Fawkes is a ski patrol dog in training at Monarch Mountain. Pam LeBlanc photo

I’ve skied every major ski resort in Colorado, from Aspen to Wolf Creek. Checked off my list so far? Telluride, Crested Butte, Steamboat, Winter Park, Keystone, Vail, Purgatory, Loveland, Breckenridge, Aspen Highlands and Snowmass.

During last week’s trip to the Colorado mountains, though, I traded expansive resorts with fancy hotels and mid-mountain lodges for smaller destinations without all the bells and whistles.

My first stop was Monarch Mountain, a 20-minute drive from historic old mining town of Salida, where I stayed three nights.

Chris LeBlanc overlooks some black runs at Monarch Mountain. Pam LeBlanc photo

I’d always skipped Monarch, assuming it didn’t have enough terrain to keep me interested. I was wrong.

“No frills, no fuss, no Prada store,” says Allie Stevens, marketing manager for the ski area. “Here it’s just fun turns and everybody gets to know each other.”

Monarch, which opened in 1938, is celebrating its 80thseason this year. We attended a history presentation led by Dr. Duane Vanderbusche in Salida, which provided some historical context (and a bunch of laughs, because he’s really funny) for the ski area. He told us Monarch started as a Works Progress Administration project (as did the hot springs pool in Salida, which I also visited).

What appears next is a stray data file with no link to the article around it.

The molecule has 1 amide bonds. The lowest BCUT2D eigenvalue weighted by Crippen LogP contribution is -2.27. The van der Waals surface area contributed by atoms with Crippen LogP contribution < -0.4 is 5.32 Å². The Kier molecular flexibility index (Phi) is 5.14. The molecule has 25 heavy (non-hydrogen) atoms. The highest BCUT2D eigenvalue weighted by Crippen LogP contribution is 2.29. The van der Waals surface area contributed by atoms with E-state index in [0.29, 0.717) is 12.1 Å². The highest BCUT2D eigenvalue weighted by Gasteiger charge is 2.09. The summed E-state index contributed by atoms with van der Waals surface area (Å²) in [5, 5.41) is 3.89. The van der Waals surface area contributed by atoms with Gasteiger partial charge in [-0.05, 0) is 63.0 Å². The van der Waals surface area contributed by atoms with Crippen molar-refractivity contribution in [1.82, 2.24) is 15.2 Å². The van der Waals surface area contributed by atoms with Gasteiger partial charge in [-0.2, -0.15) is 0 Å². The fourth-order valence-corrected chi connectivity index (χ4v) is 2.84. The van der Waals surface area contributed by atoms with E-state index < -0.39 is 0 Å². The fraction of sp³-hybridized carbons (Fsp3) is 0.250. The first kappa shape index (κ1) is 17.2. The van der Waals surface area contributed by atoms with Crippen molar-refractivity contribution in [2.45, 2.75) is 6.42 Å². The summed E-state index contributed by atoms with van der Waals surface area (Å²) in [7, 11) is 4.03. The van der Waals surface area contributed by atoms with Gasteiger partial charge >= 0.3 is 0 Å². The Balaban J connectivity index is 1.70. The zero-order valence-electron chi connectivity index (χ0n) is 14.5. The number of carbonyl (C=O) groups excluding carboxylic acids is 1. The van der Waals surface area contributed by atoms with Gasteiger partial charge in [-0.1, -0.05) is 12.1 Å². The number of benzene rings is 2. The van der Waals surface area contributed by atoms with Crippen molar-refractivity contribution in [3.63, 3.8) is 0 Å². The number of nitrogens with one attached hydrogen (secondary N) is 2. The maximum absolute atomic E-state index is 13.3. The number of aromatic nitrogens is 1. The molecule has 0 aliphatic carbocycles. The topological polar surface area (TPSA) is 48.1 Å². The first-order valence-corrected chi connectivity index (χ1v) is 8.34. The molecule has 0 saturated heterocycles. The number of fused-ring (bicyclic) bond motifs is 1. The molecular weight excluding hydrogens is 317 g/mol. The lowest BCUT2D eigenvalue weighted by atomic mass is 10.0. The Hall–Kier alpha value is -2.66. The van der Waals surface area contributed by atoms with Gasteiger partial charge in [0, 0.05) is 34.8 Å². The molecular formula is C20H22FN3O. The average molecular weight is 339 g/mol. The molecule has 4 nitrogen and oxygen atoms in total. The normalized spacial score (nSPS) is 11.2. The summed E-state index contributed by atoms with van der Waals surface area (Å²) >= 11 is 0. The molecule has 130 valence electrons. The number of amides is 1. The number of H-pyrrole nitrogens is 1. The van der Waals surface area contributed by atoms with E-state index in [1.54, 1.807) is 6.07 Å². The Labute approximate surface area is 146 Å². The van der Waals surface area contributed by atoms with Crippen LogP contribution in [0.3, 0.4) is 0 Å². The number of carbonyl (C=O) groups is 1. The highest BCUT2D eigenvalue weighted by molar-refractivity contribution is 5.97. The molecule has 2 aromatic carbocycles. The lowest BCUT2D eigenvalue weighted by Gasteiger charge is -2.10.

The Mirkwood section of Monarch offers 130 acres of double black diamond (expert) terrain, but you have to hike (or take a Snowcat) to get there. Pam LeBlanc photo


  1. The lack of crowds. Monarch is off the beaten path for most visitors.
  2. Easy access to tree runs, my favorite, off main lifts like Panorama and Breezeway.
  3. The High Anxiety run – a steep, bumped swathe that lured me back again and again.
  4. The historic Gunbarrel run, originally accessible by what must have been the world’s steepest rope tow. Today that tow is long gone (although some of the old machinery is still visible at the top), and you have to hike up a short but steep incline to get there. Totally worth it.
  5. The ski area’s manageable size – 800 skiable acres, including 130 acres of hike-to terrain, and six lifts.
  6. That hike-to terrain! Mirkwood Basin, the best part of the entire ski area, offers 130 acres of double-black diamond expert terrain – the second steepest inbound terrain in Colorado, according to Monarch officials. You either have to hike there or buy a seat on a snowcat for the day. Either way, you’ll find amazing gladed runs, none of it groomed, all of it delicious.
  7. A sack lunch room, so you don’t have to spend money at the cafeteria at the base if you don’t want to.
  8. Lift tickets cost about half as much as the bigger resorts. Buy online the day before you ski and a pass costs about $79 per adult.
  9. The ski patrol dog-in-training, Fawkes. We met him near Mirkwood, where he couldn’t stop rolling on his back and grooving in the snow.
  10. The Monarch Throwback Red Ale brewed by Elevation Beer Co. to mark the 80thanniversary of Monarch. Beer is tasty after a full day of skiing!


Elevation has brewed a special beer to commemorate the 80th anniversary of Monarch Mountain. Pam LeBlanc photo

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